Once the React Query upgrade was merged and I came back to the React 18 upgrade branch, there was still a bunch of abstract fixes that needed to take place, meaning things that did not necessarily have a straight-forward fix. Luckily with the support of my team we were able to work through them and finally arrive at a point where everything was working and the tests were passing. Then it was just a matter of regression testing, which I was able to elicit the support of the rest of the frontend developers to help with.

One of the more significant issues we ran into was the change to StrictMode in React 18. StrictMode is a tool for highlighting potential problems in an application. In React 18, StrictMode does a double invocation of components, where it mounts -> unmounts -> re-mounts. This is done to ensure that components are resilient to effects being mounted and destroyed multiple times in anticipation of a feature that will be added in the future that allows React to add and remove sections of the UI while preserving state. The problem was that it exposed some issues with our UI. For example, we found that when running the application locally, it would not redirect back to localhost anymore after login. To fix this, the /callback route had to be modified from this:

export function Callback({history, pendingElement}: TCallbackProps) {
  const {handleRedirectCallback, isAuthenticated} = useAuthServiceContext();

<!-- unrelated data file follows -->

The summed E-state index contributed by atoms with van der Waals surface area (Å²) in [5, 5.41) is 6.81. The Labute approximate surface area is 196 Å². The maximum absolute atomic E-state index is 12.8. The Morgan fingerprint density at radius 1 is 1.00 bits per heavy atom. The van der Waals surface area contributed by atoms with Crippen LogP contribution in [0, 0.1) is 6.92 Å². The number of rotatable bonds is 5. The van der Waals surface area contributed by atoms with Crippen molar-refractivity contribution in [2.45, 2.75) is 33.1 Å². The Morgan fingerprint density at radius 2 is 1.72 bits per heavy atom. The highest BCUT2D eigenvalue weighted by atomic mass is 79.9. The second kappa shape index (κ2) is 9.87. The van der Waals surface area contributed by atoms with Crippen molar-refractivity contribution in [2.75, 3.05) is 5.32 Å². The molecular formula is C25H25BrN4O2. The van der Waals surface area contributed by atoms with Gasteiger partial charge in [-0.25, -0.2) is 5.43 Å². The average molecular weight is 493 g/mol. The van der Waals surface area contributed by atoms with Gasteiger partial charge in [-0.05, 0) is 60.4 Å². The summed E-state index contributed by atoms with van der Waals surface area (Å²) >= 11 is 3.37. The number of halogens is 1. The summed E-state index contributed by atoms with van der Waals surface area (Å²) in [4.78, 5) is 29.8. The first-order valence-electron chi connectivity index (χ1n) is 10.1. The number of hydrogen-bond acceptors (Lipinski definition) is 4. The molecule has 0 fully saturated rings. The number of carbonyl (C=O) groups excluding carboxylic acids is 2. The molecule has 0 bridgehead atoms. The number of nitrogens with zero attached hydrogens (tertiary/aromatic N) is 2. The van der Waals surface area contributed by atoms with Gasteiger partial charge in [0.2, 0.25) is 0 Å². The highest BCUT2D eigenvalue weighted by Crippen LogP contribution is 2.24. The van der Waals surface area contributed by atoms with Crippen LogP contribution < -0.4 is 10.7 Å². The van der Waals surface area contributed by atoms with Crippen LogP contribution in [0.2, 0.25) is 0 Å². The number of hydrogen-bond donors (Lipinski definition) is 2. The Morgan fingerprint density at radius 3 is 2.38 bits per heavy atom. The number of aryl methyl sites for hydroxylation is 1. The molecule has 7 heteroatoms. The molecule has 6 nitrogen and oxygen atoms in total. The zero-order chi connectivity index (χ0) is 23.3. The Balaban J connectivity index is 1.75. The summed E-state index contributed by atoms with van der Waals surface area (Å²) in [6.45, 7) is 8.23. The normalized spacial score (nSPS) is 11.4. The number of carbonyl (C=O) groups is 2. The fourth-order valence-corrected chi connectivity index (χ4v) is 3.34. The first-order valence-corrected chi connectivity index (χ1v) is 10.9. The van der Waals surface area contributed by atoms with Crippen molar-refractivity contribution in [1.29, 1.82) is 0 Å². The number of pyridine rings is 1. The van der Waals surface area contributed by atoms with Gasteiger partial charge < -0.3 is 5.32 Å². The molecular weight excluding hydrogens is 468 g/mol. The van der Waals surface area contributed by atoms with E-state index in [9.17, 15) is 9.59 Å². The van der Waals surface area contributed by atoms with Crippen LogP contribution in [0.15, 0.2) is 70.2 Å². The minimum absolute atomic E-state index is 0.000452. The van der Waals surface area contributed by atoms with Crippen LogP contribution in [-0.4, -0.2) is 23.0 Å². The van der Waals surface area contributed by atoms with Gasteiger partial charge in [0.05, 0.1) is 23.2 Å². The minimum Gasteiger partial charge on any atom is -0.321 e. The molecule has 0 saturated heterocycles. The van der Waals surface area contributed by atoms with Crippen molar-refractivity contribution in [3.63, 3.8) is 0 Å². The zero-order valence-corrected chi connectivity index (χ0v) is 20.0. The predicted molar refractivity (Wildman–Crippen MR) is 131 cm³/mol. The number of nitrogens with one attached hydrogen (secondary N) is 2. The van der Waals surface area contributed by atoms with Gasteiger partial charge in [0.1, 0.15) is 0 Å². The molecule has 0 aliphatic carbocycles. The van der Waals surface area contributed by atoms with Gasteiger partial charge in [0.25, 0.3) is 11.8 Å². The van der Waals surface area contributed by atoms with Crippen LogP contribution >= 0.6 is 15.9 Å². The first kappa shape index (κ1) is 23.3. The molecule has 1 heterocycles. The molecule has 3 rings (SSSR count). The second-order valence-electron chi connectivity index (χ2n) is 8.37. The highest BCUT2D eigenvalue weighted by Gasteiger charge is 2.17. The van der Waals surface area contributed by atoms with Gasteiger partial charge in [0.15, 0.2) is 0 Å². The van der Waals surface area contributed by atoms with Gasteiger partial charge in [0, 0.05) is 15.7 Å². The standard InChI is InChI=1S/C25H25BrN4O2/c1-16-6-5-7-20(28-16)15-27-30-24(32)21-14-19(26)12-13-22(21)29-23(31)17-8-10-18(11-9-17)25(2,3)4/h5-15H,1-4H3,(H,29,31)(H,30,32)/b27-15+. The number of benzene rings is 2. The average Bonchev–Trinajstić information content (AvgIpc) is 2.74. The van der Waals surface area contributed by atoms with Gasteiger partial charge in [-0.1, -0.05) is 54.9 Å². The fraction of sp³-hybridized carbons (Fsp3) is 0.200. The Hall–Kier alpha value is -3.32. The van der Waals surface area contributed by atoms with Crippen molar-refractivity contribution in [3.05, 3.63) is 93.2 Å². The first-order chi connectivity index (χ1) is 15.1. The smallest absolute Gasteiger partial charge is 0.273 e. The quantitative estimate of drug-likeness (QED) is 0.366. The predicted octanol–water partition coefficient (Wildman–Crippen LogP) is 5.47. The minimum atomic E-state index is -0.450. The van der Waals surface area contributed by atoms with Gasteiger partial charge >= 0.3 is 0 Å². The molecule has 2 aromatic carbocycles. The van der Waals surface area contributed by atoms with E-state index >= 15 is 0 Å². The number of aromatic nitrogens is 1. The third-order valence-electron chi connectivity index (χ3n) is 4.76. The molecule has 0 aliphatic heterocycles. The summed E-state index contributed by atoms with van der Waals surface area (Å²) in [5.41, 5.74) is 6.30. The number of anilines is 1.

useEffect(() => {
    if (!isAuthenticated()) {
  }, [isAuthenticated()]); // eslint-disable-line react-hooks/exhaustive-deps

  return <>{pendingElement}</>;

To this:

export function Callback({history, pendingElement}: TCallbackProps) {
  const {handleRedirectCallback, isAuthenticated} = useAuthServiceContext();
  const authed = isAuthenticated();

  useEffect(() => {
    let ignore = false;

    if (!authed) {
      setTimeout(() => {
        if (!ignore) {
      }, 0);

    return () => {
      ignore = true;
  }, [authed]); 

  return <>{pendingElement}</>;

The problem has to do with data fetching in a useEffect, which isn’t exactly what we are doing with the handleRedirectCallback, but the effect is essentially the same. This post on reddit is pretty informative on the subject and the technique to resolve it was found in the beta React docs.

All in all, the upgrade was a success this time around, and before I even had the React 18 upgrade branch merged, I had already branched off of it and started experimenting with server-side rendering to see if I could get the apps to start using SSR. So far this has proven a little more challenging than I’d hoped, but I expect to write about this next adventure in a future a post, so, to be continued…


Previous Article
Create an API Error Boundary Context for React Query
Dan Orlando

Dan Orlando

Web Developer



Related Posts

Building Data Services for LibreChat with React Query
April 07, 2023
10 min
© 2023, All Rights Reserved.

Quick Links


Social Media